The BBC Trust has called for greater protection for the public broadcaster from politics, changes to the BBC Charter and legal guarantees that the BBC licence fee cannot be amended before consultation with the public.
The Trust, which currently governs the activities of the BBC, was officially responding to the Green Paper issued last week. That document outlined the options the government will consider for the future of the BBC including a subscription fee, spinning off BBC Worldwide and scaling back the BBC’s programming remit, specifically in the entertainment genre.
In its initial response the Trust demanded the introduction of “clear boundaries around the Government’s involvement in the BBC in future”. That call was made in the wake of a licence fee deal thrashed out between BBC management and the UK government with no involvement from the Trust or any form of public consultation.
The Trust’s other main proposals included extending the length of the BBC Charter to eleven years so that its renewal is not in sync with UK general elections, and therefore liable to be used as a political pawn. It also wants a requirement that the public is consulted over BBC funding enshrined in law.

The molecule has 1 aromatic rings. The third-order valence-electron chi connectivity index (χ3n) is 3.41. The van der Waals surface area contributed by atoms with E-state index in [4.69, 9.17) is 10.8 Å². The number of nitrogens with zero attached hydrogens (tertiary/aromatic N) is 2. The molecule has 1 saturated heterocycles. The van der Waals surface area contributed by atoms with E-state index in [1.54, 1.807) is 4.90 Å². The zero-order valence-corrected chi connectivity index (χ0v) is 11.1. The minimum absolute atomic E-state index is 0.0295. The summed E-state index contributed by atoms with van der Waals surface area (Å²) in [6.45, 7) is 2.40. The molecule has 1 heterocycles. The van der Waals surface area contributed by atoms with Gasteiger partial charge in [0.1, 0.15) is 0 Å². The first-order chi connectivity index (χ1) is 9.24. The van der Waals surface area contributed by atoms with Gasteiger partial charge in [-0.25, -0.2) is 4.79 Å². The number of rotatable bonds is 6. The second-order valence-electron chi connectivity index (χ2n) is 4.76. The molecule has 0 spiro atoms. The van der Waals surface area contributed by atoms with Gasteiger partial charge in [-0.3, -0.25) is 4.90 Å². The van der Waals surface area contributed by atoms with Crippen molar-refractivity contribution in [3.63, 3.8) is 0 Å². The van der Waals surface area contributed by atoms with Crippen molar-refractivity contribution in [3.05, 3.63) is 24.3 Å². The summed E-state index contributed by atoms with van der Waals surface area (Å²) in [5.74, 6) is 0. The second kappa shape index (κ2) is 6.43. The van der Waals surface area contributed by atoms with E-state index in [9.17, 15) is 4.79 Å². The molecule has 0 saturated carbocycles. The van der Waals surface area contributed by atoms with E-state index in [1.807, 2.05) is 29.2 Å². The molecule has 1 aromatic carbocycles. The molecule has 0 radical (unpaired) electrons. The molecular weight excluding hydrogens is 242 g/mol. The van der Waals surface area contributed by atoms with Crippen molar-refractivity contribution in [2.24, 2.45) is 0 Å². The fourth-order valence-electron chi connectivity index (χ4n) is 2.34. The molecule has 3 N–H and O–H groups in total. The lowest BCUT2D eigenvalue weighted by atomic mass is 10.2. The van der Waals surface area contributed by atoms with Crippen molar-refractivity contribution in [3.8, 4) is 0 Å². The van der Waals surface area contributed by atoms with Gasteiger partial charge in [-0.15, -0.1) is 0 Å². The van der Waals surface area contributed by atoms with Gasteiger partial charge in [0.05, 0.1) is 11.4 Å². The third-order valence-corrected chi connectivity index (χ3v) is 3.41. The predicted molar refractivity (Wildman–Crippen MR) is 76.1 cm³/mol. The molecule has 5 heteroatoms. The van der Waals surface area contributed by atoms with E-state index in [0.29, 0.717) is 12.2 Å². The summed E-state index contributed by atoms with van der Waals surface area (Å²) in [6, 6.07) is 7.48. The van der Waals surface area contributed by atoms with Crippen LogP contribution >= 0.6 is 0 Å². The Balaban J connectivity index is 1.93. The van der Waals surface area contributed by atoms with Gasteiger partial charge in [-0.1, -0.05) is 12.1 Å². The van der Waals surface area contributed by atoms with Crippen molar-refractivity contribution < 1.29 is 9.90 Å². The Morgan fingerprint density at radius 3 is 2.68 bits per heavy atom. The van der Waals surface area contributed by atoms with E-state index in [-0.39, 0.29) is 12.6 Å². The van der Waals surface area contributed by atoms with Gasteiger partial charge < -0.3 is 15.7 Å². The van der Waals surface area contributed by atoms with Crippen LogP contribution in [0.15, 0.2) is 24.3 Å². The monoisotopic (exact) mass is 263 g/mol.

BBC Trust chairman Rona Fairhead said: “Charter Review will ultimately decide what kind of programmes and services audiences get for the BBC they pay for, so the most important voice in the debate is that of the public and we’ll ensure it is heard.
“We welcome the Government’s recognition of the importance of the BBC and the value that it brings – that value is built on its providing something for everyone and its independence, which we know audiences support.”
The Trust has launched its own public consultation and will incorporate those results in its next response to the Green Paper. The consultation takes the form of an online survey containing 16 questions about the BBC including whether the BBC should operate across different digital platforms, its programming remit and whether the Corporation is succeeding in representing all viewers in the UK.